Don’t cherry pick history: Confederate monuments must stand – R. Kevin Stone

Black plastic and police tape cover the vandalism to the Confederate Women’s Monument on the State Capitol grounds on July 21, 2015 in Raleigh, NC. The vandalism was discovered overnight and was covered by daybreak.
Black plastic and police tape cover the vandalism to the Confederate Women’s Monument on the State Capitol grounds on July 21, 2015 in Raleigh, NC. The vandalism was discovered overnight and was covered by daybreak. rwillett@newsobserver.com

Gov. Roy Cooper has called upon the N.C. Historical Commission to meet and approve the removal of three Confederate monuments from the grounds of the State Capitol in Raleigh.

The N.C. Division, Sons of Confederate Veterans, is wholly opposed to the removal or relocation of any and all monuments and memorials from our historic Capitol Square.

The Monuments Protection Law of 2015 provides protection for all of our state’s many historical monuments located on public property. Although the Historical Commission may approve the relocation or removal of historic monuments, it is specifically limited by the sections of that law which only permit temporary relocation or removal for road and highway construction, or if the monument, itself, needs immediate physical preservation, at the end of which the monuments must be put back in their original locations.

And if a monument must be permanently relocated from its original location due to construction activity, it must be placed back in a location of equal prominence, honor, visibility, and accessibility, and within the same jurisdiction.

There are larger issues at work here.

Unlike Cooper, we do not cherry-pick which portions of our history to remember. The Confederate monuments and memorials on the Capitol grounds are part of North Carolina’s legacy as much as any of the other monuments.

Already across the nation there are moves afoot to take down monuments to Christopher Columbus, George Washington, Thomas Jefferson, James Madison, Andrew Jackson, and Woodrow Wilson, and to rename countless institutions, schools, towns, and much more. These efforts are part of an immense national effort which has at its origin small, hard core Communist groups, like the Workers’ World Party in Durham – the same group that cheers on Kim Jong Un in North Korea – who wish to completely erase nearly all American history, to rewrite totally all our past, to purify it of all perceived “impurities.” Once begun, where do they - where will it - stop?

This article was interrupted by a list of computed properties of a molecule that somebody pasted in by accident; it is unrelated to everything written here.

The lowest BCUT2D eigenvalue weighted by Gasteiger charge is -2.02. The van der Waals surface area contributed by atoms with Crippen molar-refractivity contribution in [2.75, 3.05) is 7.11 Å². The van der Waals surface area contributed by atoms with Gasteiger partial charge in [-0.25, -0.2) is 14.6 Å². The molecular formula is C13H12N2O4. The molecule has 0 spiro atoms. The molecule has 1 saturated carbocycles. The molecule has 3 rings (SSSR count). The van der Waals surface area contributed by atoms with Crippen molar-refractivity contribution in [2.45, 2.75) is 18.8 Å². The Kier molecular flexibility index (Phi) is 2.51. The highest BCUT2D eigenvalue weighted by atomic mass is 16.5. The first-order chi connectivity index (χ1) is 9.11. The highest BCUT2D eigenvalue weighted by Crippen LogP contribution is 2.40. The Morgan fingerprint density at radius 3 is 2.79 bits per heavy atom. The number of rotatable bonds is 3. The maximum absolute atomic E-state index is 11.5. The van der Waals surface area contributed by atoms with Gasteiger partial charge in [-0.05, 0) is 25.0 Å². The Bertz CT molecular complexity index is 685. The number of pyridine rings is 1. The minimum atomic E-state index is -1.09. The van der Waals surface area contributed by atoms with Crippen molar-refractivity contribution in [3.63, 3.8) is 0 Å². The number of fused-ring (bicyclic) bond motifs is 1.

But like all violent forces that wish to purify the past, these efforts end in a kind of intellectual and spiritual madness that devours us all and knows no end. For it is not just Confederate monuments, it is monuments to Vietnam veterans, to the Founders of this nation, to doctors, to women, to children ... anyone who did not share a strict Marxist vision of society a century ago ... that are now targeted.

Perhaps the most poignant of the three memorials targeted by Cooper, is the one dedicated to the women of the Confederacy. It does not celebrate or honor the men who fought for the Confederate States of America. It does not celebrate slavery, but rather those who were left behind and scratched out a living, providing for their children while their husbands, brothers, fathers, and uncles went off to war. They endured hardships, starvation, and death.

The inclusion of this monument in Cooper’s petition shows the full extent of his inability to resist the demands of tiny, but extreme and boisterous Marxist pressure groups. It does not reflect at all the will of the vast majority of North Carolinians who wonder why we spend valuable time on figuring out ways to take down monuments while thousands look for good jobs, good schools, and good communications.

The monuments on Capitol Square are and should remain part of our landscape. They should serve as educational markers that assist us to understand what happened in our past, guideposts where school children on field trips may stop while their teachers impart vital history lessons. To remove them warps our view of our heritage and distorts our view of ourselves.

Instead of taking monuments down, we should be putting more up.

R. Kevin Stone is the commander of the North Carolina Division of the Sons of Confederate Veterans.